integrating foot to pelvis
by julee snyder
We have now explored many of the key anatomical points from the foot to the pelvis and how they relate to yoga asana. We began balancing how we distribute the weight through our feet noticing how our choices, or habits, translate further up the body. Today I will begin to highlight certain key relationships of the foot to the pelvis.
These connections come from the Body-Mind Centering work. First, the sole of the foot is related to the iliac fossa, or inside bowl of the pelvis; and the top of the foot is related to the back surface of the pelvis. The big toe relates to the pubic bone. The second toe relates to the sitting bone. The middle toe connects us to the hip socket, he fourth toe to the ischial spine and greater sciatic notch, while the little toe relates to the sacroiliac joint, the PSIS, and the posterior iliac spine.
A great place to feel many of these connections is in bridge. Come into bridge with all of your weight on the outside of your foot. Notice how there is little support for the front of your pelvis and all of the strain goes into the back of your pelvis. Now do bridge again with all of the weight on the inside of your foot. What do you notice? Do bridge with the weight equally distributed through the foot and notice how this balances the inside and outside of your ankles, knees, hips and thighs, as well as the front and back of your pelvis. Continue to explore these connections in all of your poses.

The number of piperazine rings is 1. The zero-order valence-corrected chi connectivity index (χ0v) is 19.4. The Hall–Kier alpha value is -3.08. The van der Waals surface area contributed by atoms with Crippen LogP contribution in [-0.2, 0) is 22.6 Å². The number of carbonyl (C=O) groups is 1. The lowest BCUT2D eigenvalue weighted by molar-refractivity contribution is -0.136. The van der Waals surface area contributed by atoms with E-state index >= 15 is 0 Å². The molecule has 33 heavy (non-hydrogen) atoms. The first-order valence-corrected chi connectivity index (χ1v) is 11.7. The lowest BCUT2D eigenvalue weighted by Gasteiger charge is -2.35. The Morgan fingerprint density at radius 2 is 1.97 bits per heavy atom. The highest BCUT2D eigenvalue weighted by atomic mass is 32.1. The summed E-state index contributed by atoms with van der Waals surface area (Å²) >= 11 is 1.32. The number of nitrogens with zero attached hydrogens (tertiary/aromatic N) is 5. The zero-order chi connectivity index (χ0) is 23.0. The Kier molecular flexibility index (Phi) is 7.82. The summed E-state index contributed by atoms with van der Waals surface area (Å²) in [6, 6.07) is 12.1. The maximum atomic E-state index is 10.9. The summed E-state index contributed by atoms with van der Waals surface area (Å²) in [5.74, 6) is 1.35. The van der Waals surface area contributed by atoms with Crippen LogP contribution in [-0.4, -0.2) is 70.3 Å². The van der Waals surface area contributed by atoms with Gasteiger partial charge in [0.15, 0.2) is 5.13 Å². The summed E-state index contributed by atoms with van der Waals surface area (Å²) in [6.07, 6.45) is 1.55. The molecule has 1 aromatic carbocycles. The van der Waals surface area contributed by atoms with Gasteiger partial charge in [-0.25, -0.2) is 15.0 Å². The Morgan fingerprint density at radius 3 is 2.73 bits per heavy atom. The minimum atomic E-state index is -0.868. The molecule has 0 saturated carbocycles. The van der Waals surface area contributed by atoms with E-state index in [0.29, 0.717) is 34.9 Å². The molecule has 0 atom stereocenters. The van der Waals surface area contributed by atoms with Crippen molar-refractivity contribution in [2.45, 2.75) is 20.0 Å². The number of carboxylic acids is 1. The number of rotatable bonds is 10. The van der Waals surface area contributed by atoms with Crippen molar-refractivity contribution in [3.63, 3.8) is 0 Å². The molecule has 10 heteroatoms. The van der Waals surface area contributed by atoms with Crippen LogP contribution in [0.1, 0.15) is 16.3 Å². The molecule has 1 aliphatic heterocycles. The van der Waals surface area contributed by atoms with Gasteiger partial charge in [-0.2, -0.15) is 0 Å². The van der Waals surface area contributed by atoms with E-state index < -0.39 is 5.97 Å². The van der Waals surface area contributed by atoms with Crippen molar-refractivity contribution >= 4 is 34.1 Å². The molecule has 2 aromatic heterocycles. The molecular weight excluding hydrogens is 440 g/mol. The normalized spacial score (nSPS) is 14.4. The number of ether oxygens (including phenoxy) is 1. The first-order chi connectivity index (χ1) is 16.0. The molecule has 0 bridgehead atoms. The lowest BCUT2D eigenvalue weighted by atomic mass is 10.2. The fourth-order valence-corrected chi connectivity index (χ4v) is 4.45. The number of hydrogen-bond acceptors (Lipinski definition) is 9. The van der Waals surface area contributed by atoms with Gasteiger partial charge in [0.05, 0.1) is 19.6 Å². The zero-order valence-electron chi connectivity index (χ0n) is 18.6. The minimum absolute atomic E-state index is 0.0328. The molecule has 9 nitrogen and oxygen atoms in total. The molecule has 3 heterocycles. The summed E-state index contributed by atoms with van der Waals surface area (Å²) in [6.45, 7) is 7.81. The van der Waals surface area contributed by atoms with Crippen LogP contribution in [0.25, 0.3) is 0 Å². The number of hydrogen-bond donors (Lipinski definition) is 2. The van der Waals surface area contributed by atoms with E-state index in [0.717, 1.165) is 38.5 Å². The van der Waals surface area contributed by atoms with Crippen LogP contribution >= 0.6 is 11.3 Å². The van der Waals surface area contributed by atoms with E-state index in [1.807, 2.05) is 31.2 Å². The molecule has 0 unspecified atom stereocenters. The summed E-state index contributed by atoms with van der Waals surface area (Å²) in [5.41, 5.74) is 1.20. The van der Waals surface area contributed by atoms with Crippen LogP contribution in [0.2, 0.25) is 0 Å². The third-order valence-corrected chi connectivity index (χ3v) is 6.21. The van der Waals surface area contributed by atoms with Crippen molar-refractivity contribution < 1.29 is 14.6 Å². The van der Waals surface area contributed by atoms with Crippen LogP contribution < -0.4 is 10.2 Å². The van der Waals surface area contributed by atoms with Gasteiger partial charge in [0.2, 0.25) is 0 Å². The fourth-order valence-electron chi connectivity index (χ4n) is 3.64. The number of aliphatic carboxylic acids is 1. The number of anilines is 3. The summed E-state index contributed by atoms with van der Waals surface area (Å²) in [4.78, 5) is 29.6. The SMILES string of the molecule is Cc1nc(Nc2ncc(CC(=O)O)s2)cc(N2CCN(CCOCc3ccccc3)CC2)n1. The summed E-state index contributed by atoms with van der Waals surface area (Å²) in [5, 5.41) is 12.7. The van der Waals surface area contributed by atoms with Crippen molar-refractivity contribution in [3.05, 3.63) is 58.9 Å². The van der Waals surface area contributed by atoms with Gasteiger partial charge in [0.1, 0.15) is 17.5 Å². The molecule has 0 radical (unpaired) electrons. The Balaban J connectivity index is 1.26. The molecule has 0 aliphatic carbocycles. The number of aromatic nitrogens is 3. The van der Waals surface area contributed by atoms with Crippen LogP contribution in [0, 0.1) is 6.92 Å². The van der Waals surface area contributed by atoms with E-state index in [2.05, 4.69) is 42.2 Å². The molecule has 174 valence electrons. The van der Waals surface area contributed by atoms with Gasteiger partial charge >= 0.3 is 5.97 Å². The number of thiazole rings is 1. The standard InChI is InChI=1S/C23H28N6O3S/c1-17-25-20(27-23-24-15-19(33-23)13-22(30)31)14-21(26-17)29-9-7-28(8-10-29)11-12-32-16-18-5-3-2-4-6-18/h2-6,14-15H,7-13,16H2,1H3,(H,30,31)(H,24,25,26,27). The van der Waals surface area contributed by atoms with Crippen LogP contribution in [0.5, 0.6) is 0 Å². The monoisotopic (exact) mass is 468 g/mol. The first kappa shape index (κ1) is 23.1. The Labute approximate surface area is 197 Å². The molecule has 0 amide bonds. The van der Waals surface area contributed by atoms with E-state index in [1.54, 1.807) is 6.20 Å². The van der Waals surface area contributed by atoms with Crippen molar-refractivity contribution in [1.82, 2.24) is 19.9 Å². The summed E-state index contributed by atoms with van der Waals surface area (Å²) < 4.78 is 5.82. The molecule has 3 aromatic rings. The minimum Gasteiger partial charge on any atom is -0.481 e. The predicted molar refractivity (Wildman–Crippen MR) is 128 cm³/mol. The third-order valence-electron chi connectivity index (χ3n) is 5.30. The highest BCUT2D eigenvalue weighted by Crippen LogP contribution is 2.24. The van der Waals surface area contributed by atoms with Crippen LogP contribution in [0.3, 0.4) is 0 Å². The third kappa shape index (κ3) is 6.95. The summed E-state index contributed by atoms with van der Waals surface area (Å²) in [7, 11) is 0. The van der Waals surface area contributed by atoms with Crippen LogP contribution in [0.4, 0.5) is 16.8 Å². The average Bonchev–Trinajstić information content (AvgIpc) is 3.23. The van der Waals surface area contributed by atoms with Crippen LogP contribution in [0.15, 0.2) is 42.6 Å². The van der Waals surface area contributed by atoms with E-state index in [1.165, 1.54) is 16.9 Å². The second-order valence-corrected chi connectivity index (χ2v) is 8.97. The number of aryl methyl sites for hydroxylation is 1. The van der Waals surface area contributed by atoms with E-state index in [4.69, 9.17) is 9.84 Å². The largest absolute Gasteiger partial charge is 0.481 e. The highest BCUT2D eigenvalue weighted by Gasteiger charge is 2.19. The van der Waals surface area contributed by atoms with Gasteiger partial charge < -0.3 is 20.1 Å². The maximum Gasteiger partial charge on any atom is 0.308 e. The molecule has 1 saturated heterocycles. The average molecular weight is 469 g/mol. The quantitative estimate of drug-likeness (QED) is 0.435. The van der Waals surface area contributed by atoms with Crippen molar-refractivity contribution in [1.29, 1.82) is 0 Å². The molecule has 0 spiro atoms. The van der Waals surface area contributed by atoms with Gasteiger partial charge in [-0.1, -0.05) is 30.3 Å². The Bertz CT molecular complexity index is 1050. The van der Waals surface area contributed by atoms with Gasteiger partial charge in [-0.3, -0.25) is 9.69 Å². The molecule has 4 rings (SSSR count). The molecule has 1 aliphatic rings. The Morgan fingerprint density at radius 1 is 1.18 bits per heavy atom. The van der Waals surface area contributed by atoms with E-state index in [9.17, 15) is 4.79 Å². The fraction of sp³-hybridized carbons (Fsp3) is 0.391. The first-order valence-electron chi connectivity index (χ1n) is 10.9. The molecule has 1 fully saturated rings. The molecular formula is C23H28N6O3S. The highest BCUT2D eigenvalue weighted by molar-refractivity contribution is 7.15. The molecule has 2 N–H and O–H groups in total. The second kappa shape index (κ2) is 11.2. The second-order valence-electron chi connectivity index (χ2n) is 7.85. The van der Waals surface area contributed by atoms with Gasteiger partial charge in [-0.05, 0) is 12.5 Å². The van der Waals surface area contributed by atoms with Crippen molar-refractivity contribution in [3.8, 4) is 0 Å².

When looking at the pelvis and the pelvic floor, we began to see the significance of relating each side of the pelvis to its respective foot. The dome of the foot, the plantar fascia, is related to the pelvic floor on that side of the pelvis. When ever one leg moves forward that side of the pelvis anteriorly rotates at the pubic disc to accommodate the movement. If the foot externally rotates, that pelvic half flares outward. Keep exploring the connection of each foot to its respective pelvic half.
Also keep in mind that within each of the limbs, there are many spirals. But for now focus on the relationships of periphery to core.